Anti-social behaviour, late-night noise and increased traffic among concerns of residents objecting to Wetherspoon pub at former King’s boarding house
PUBLISHED: 16:01 29 September 2020 | UPDATED: 16:01 29 September 2020
Concerns about anti-social behaviour, late-night noise and increased traffic congestion are among the objections from Ely residents who are opposed to a former King’s Ely boarding house being converted into a Wetherspoon pub.
JD Wetherspoon say that investing £2 million in converting the Grade-II listed building on St Mary’s Street will create up to 50 jobs.
However locals are urging East Cambs District Council to turn down the corporation’s application - which includes early morning opening and late night closing - as they believe it goes against restrictions imposed by the council when the building was owned by King’s.
Residents say the building, which is surrounded by houses and a retirement home in neighbouring Chapel Street, is in the heart of the city’s conservation area.
Local resident Peter Hazlewood said that ECDC should “comply” within their “own planning framework” and that it would be an “inappropriate building use” to develop it into a pub because “edge of centre developments are required to satisfy and pass certain tests”.
These tests, he said, must prove that “the development would enhance the character and attractiveness of the centre and its locality and not adversely affect residential amenity.”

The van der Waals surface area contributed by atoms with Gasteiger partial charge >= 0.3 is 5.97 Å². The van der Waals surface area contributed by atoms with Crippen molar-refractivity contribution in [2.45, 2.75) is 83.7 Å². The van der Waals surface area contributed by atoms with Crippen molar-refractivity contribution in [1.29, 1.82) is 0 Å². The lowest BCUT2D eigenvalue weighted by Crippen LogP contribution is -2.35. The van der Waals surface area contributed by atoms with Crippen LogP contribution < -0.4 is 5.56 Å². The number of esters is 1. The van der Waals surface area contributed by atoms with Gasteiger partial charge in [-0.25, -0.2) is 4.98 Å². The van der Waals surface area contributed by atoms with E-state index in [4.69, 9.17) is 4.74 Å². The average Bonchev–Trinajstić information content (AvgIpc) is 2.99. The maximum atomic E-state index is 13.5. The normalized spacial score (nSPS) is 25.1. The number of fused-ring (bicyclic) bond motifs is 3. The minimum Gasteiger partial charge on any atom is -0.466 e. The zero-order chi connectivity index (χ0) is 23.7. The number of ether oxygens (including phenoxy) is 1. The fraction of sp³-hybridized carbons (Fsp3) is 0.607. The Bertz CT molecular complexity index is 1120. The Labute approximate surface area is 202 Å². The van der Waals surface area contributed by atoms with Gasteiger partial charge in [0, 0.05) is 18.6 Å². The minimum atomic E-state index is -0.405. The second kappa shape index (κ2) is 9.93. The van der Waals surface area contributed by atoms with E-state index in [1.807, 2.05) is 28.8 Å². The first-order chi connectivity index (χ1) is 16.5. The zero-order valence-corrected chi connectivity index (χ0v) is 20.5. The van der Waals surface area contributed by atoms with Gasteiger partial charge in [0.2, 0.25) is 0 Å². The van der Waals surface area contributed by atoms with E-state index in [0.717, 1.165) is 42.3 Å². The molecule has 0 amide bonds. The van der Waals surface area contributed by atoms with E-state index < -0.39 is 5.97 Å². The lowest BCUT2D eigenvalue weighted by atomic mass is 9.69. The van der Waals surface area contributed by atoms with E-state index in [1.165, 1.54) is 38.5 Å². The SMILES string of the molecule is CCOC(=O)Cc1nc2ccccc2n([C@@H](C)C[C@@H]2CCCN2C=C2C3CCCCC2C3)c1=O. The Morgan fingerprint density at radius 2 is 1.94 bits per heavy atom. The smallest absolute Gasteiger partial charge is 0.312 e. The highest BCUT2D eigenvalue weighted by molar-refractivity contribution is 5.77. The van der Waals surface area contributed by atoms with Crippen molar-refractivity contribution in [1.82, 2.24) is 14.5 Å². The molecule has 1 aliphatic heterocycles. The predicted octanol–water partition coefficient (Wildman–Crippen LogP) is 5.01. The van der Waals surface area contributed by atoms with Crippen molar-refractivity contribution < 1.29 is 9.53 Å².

He added that the “residential neighbourhood already suffers from poor traffic flow and frequent congestion” due to the traffic lights at the junction of St Mary’s Street and the Gallery.
“A large-scale public house requiring frequent and large-scale deliveries and collections is likely to result in the current traffic situation becoming far worse,” he said.
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He also said that while “Wetherspoons asserts that without development into a public house, the property faces boarding up - this is simply not true.
“Ely suffers with insufficient housing supply and, with the growth of the science park in Cambridge, has become a popular location for commuters.
“The property is therefore far better suited to redevelopment into attractive edge of centre apartments in keeping with the adjacent flats and the retirement home behind it.
Another objector, of nearby Columbine Road, said the proposed location would “detract from the area and lead to queuing and littering”.
Another resident, of New Barns Road, said “the noise at closing time would be horrendous for residents trying to sleep” and that “it would threaten the viability of the existing pubs, leading to more empty properties in an already struggling city-centre”.
A resident of Victoria Street added that the plans “will spoil a lovely old building” and cause several pubs close by to”suffer loss of business”.
The planning application includes an extension to the back of the building and the demolition of an outbuilding/garage on the site as well as the installation of ventilation equipment and acoustic fences to be built in the courtyard to minimise sound.
Proposed trading hours are Sunday-Thursday 7am-11:30pm; Friday and Saturday 7am-12:30am. It may also open for an extra hour on occasions like Christmas Eve and Sunday before Bank Holiday Mondays.
King’s Ely bought the property at 24 St Mary’s Street in the 1980s but stopped using it four years ago. It was offered for sale at the end of 2018 and later bought by the pub chain.
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